8 F3d 198 United States v. Rosalez-Orozco

8 F.3d 198

UNITED STATES of America, Plaintiff-Appellee,
Froilan ROSALEZ-OROZCO, Defendant-Appellant.

No. 92-8363.

United States Court of Appeals,
Fifth Circuit.

Nov. 16, 1993.


Salvador C. Ramirez, El Paso, TX, Bertha A. Zuniga-Calindez, El Paso, TX, for defendant-appellant.


Diane D. Kirstein, Richard L. Durbin, Jr., Asst. U.S. Attys., James H. DeAtley, U.S. Atty., San Antonio, TX, for plaintiff-appellee.


Appeal from the United States District Court for the Western District of Texas.


Before KING and BARKSDALE, Circuit Judges, and DUPLANTIER,* District Judge.

DUPLANTIER, District Judge:


Defendant Froilan Rosalez-Orozco appeals his convictions for conspiracy to import marijuana, 21 U.S.C. §§ 952(a), 960(a)(1) & 963, conspiracy to possess marijuana with intent to distribute, 21 U.S.C. §§ 841(a)(1) & 846, and possession of marijuana with intent to distribute, 21 U.S.C. § 841(a)(1). Rosalez was acquitted of a fourth count, importation of marijuana. Rosalez's principal contention is that his trial counsel was ineffective because he failed to move for a judgment of acquittal at the close of the evidence. In the alternative, Rosalez argues that even in the absence of a motion at trial for judgment of acquittal, his convictions cannot stand because a rational jury could not have found that the evidence established guilt beyond a reasonable doubt. We affirm the convictions.

I. Ineffective Assistance of Counsel


A claim of ineffective assistance of counsel is ordinarily not reviewed on direct appeal unless it has been addressed by the district court. United States v. Armendariz-Mata, 949 F.2d 151, 156 (5th Cir.1991), cert. denied, --- U.S. ----, 112 S.Ct. 2288, 119 L.Ed.2d 212 (1992). "Only when the record is sufficiently developed with respect to such a claim, will we determine [on direct appeal] the merits of the claim." United States v. Freeze, 707 F.2d 132, 138 (5th Cir.1983). In the interest of efficiency, we will review Rosalez's ineffective assistance of counsel claim on this direct appeal because the record contains all of the evidence that could be developed with respect to Rosalez's claim that his trial counsel was ineffective.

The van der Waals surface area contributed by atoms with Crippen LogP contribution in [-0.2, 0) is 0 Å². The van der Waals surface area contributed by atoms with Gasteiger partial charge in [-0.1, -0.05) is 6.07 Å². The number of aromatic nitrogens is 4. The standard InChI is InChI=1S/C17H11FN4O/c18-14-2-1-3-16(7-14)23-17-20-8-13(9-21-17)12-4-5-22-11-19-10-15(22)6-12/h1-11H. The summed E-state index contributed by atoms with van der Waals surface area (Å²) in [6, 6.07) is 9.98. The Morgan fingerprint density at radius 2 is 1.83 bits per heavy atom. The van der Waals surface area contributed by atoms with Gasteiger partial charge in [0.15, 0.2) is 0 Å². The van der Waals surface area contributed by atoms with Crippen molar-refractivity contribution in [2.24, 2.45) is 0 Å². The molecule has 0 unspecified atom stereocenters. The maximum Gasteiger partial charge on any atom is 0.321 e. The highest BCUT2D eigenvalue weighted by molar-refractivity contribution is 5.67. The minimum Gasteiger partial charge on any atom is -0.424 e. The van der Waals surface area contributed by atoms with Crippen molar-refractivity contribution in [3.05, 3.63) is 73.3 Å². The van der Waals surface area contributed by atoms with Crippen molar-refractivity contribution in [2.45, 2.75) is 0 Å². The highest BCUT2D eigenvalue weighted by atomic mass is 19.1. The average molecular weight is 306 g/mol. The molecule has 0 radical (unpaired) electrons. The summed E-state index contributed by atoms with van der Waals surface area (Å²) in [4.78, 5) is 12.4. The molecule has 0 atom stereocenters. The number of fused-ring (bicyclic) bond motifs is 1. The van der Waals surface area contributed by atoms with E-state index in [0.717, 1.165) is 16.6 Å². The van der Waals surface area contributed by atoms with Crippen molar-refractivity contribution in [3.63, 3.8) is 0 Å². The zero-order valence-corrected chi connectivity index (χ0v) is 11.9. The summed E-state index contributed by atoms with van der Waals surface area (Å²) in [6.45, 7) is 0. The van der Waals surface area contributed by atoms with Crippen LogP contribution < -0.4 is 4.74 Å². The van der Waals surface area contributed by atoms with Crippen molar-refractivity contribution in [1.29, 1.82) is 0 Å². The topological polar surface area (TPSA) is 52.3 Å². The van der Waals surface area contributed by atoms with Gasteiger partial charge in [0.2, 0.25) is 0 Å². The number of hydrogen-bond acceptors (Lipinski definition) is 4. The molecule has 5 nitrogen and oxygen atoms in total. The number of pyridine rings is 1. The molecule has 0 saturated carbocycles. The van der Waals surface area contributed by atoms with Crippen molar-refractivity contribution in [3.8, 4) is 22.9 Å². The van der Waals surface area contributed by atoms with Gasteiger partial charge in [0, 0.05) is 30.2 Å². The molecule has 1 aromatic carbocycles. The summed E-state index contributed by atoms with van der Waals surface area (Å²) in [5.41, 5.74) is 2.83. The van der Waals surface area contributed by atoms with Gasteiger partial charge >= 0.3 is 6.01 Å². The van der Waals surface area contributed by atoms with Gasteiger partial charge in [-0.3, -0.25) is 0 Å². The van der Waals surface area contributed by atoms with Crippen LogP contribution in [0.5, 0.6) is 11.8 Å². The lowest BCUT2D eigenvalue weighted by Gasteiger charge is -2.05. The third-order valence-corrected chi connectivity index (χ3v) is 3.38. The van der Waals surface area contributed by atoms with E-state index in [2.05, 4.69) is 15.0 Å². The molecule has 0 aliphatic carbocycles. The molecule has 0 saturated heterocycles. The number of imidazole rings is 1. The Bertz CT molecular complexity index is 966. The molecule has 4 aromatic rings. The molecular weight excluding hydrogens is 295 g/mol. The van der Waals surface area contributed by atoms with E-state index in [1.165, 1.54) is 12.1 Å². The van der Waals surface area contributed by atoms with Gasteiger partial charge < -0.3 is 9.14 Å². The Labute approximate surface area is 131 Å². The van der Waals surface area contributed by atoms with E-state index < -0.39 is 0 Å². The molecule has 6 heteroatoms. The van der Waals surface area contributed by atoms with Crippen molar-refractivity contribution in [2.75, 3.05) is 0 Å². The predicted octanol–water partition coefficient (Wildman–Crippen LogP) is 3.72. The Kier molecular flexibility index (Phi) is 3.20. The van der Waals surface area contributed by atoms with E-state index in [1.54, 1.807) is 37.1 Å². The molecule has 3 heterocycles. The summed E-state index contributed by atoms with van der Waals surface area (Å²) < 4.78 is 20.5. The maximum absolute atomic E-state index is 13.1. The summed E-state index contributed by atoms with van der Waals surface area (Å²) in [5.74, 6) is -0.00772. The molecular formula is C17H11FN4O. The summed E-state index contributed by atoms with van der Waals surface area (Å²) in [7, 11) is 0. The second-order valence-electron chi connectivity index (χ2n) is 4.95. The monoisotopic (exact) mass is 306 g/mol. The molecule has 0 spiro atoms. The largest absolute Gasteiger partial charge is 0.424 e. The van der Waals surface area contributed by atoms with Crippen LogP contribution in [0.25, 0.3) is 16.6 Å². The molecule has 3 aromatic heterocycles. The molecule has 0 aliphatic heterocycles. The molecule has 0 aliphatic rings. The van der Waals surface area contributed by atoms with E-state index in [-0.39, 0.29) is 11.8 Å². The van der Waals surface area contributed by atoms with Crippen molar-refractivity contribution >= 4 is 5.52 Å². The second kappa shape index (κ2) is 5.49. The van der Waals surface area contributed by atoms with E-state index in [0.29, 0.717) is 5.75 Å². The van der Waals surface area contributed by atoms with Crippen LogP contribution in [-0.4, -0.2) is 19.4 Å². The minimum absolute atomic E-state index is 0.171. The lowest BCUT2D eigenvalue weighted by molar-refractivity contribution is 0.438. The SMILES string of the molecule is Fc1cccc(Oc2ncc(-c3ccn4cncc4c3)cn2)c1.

To prevail on his ineffective assistance claim, Rosalez must establish that (1) his counsel's performance was deficient, and (2) the deficient performance prejudiced his defense. Strickland v. Washington, 466 U.S. 668, 687, 104 S.Ct. 2052, 2064, 80 L.Ed.2d 674 (1984). "If proof of one element is lacking, the court need not examine the other." Kirkpatrick v. Blackburn, 777 F.2d 272, 285 (5th Cir.1985), cert. denied, 476 U.S. 1178, 106 S.Ct. 2907, 90 L.Ed.2d 993 (1986). "To establish prejudice, [Rosalez] must show that 'there is a reasonable probability that, but for counsel's unprofessional errors, the result of the proceeding would have been different.' " United States v. Anderson, 987 F.2d 251, 261 (5th Cir.1993) (quoting Strickland, 466 U.S. at 694, 104 S.Ct. at 2068), cert. denied, --- U.S. ----, 114 S.Ct. 157, 126 L.Ed.2d 118 (1993).


In order to establish prejudice, Rosalez must show that it is a reasonable probability that had counsel moved for a judgment of acquittal, the motion would have been granted on the basis of insufficiency of evidence. See Fed.R.Crim.Pro. 29(a) (judgment of acquittal justified only when evidence insufficient); see also Burston v. Caldwell, 506 F.2d 24, 28 (5th Cir.) (failure to move for directed verdict does not render counsel ineffective "where there was possibly sufficient evidence of guilt to support the verdict and no reason to believe that such a motion would be granted"), cert. denied, 421 U.S. 990, 95 S.Ct. 1995, 44 L.Ed.2d 480 (1975); United States v. Fruge, 495 F.2d 557, 558 (5th Cir.1974) (per curiam) (same).


To address the prejudice element of the ineffective counsel claim, we must evaluate the sufficiency of the evidence as if counsel had moved for judgment of acquittal at the close of the evidence. Accordingly, we must determine "whether, viewing the evidence and the inferences that may be drawn from it in the light most favorable to the verdict, a rational jury could have found the essential elements of the offenses beyond a reasonable doubt." United States v. Pruneda-Gonzalez, 953 F.2d 190, 193 (5th Cir.), cert. denied, --- U.S. ----, 112 S.Ct. 2952, 119 L.Ed.2d 575 (1992) (citations omitted). The evidence need not "exclude every rational hypothesis of innocence or be wholly inconsistent with every conclusion except guilt, provided a reasonable trier of fact could find the evidence establishes guilt beyond a reasonable doubt." Id. Furthermore, "[w]e review circumstantial evidence under the same standard as direct evidence." United States v. Triplett, 922 F.2d 1174, 1180 (5th Cir.), cert. denied, --- U.S. ----, 111 S.Ct. 2245, 114 L.Ed.2d 486 (1991).